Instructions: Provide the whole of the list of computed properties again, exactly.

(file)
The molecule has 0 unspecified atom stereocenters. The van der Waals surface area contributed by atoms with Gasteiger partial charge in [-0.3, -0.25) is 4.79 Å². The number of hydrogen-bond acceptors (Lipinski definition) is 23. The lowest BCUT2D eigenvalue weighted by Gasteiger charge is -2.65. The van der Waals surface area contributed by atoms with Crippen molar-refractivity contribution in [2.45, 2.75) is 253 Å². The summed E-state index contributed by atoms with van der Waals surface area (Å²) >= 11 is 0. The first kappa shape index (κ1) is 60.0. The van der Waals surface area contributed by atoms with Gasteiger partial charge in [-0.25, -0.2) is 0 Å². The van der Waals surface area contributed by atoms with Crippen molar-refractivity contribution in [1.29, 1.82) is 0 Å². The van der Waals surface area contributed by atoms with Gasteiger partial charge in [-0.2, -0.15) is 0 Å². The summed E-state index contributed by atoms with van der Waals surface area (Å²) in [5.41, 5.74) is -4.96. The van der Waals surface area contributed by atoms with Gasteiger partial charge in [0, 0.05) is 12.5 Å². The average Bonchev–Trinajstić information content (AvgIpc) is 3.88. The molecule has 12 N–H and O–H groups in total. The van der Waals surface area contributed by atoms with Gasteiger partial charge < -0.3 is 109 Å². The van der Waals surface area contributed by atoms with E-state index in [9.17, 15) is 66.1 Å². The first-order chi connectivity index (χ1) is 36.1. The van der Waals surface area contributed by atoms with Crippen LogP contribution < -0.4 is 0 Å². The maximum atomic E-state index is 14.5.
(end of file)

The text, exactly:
The molecule has 0 unspecified atom stereocenters. The van der Waals surface area contributed by atoms with Gasteiger partial charge in [-0.3, -0.25) is 4.79 Å². The number of hydrogen-bond acceptors (Lipinski definition) is 23. The lowest BCUT2D eigenvalue weighted by Gasteiger charge is -2.65. The van der Waals surface area contributed by atoms with Crippen molar-refractivity contribution in [2.45, 2.75) is 253 Å². The summed E-state index contributed by atoms with van der Waals surface area (Å²) >= 11 is 0. The first kappa shape index (κ1) is 60.0. The van der Waals surface area contributed by atoms with Gasteiger partial charge in [-0.25, -0.2) is 0 Å². The van der Waals surface area contributed by atoms with Crippen molar-refractivity contribution in [1.29, 1.82) is 0 Å². The van der Waals surface area contributed by atoms with Gasteiger partial charge in [-0.2, -0.15) is 0 Å². The summed E-state index contributed by atoms with van der Waals surface area (Å²) in [5.41, 5.74) is -4.96. The van der Waals surface area contributed by atoms with Gasteiger partial charge in [0, 0.05) is 12.5 Å². The average Bonchev–Trinajstić information content (AvgIpc) is 3.88. The molecule has 12 N–H and O–H groups in total. The van der Waals surface area contributed by atoms with Gasteiger partial charge < -0.3 is 109 Å². The van der Waals surface area contributed by atoms with E-state index in [9.17, 15) is 66.1 Å². The first-order chi connectivity index (χ1) is 36.1. The van der Waals surface area contributed by atoms with Crippen LogP contribution < -0.4 is 0 Å². The maximum atomic E-state index is 14.5.